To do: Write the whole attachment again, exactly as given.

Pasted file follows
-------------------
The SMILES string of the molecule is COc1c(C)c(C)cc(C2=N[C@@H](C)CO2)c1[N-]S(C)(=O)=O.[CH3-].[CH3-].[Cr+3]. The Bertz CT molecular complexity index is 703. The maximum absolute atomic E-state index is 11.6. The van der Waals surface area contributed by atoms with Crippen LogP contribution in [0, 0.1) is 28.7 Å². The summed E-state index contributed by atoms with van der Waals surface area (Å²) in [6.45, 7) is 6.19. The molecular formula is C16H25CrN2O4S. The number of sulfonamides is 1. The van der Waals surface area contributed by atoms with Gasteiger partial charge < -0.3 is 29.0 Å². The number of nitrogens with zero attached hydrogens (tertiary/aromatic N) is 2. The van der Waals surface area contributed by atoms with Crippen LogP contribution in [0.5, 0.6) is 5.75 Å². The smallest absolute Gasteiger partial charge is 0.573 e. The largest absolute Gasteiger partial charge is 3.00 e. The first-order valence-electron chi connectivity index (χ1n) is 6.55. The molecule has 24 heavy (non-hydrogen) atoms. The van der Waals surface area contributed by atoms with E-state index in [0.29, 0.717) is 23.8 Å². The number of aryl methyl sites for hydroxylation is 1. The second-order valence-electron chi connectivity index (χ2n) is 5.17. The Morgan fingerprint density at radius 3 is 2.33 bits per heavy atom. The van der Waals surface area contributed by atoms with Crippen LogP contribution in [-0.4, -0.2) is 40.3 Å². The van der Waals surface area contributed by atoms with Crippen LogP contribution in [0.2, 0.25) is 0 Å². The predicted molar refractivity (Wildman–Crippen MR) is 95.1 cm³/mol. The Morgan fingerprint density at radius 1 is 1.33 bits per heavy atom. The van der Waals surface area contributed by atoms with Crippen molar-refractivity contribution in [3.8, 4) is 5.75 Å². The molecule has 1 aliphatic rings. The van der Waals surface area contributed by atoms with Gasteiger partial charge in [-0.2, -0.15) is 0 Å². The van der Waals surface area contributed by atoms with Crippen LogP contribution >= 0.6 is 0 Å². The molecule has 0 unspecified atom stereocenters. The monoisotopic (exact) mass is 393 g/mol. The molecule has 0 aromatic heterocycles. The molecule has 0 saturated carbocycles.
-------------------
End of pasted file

The SMILES string of the molecule is COc1c(C)c(C)cc(C2=N[C@@H](C)CO2)c1[N-]S(C)(=O)=O.[CH3-].[CH3-].[Cr+3]. The Bertz CT molecular complexity index is 703. The maximum absolute atomic E-state index is 11.6. The van der Waals surface area contributed by atoms with Crippen LogP contribution in [0, 0.1) is 28.7 Å². The summed E-state index contributed by atoms with van der Waals surface area (Å²) in [6.45, 7) is 6.19. The molecular formula is C16H25CrN2O4S. The number of sulfonamides is 1. The van der Waals surface area contributed by atoms with Gasteiger partial charge < -0.3 is 29.0 Å². The number of nitrogens with zero attached hydrogens (tertiary/aromatic N) is 2. The van der Waals surface area contributed by atoms with Crippen LogP contribution in [0.5, 0.6) is 5.75 Å². The smallest absolute Gasteiger partial charge is 0.573 e. The largest absolute Gasteiger partial charge is 3.00 e. The first-order valence-electron chi connectivity index (χ1n) is 6.55. The molecule has 24 heavy (non-hydrogen) atoms. The van der Waals surface area contributed by atoms with E-state index in [0.29, 0.717) is 23.8 Å². The number of aryl methyl sites for hydroxylation is 1. The second-order valence-electron chi connectivity index (χ2n) is 5.17. The Morgan fingerprint density at radius 3 is 2.33 bits per heavy atom. The van der Waals surface area contributed by atoms with Crippen LogP contribution in [-0.4, -0.2) is 40.3 Å². The van der Waals surface area contributed by atoms with Crippen LogP contribution in [0.2, 0.25) is 0 Å². The predicted molar refractivity (Wildman–Crippen MR) is 95.1 cm³/mol. The Morgan fingerprint density at radius 1 is 1.33 bits per heavy atom. The van der Waals surface area contributed by atoms with Crippen molar-refractivity contribution in [3.8, 4) is 5.75 Å². The molecule has 1 aliphatic rings. The van der Waals surface area contributed by atoms with Gasteiger partial charge in [-0.2, -0.15) is 0 Å². The van der Waals surface area contributed by atoms with Crippen LogP contribution >= 0.6 is 0 Å². The molecule has 0 unspecified atom stereocenters. The monoisotopic (exact) mass is 393 g/mol. The molecule has 0 aromatic heterocycles. The molecule has 0 saturated carbocycles.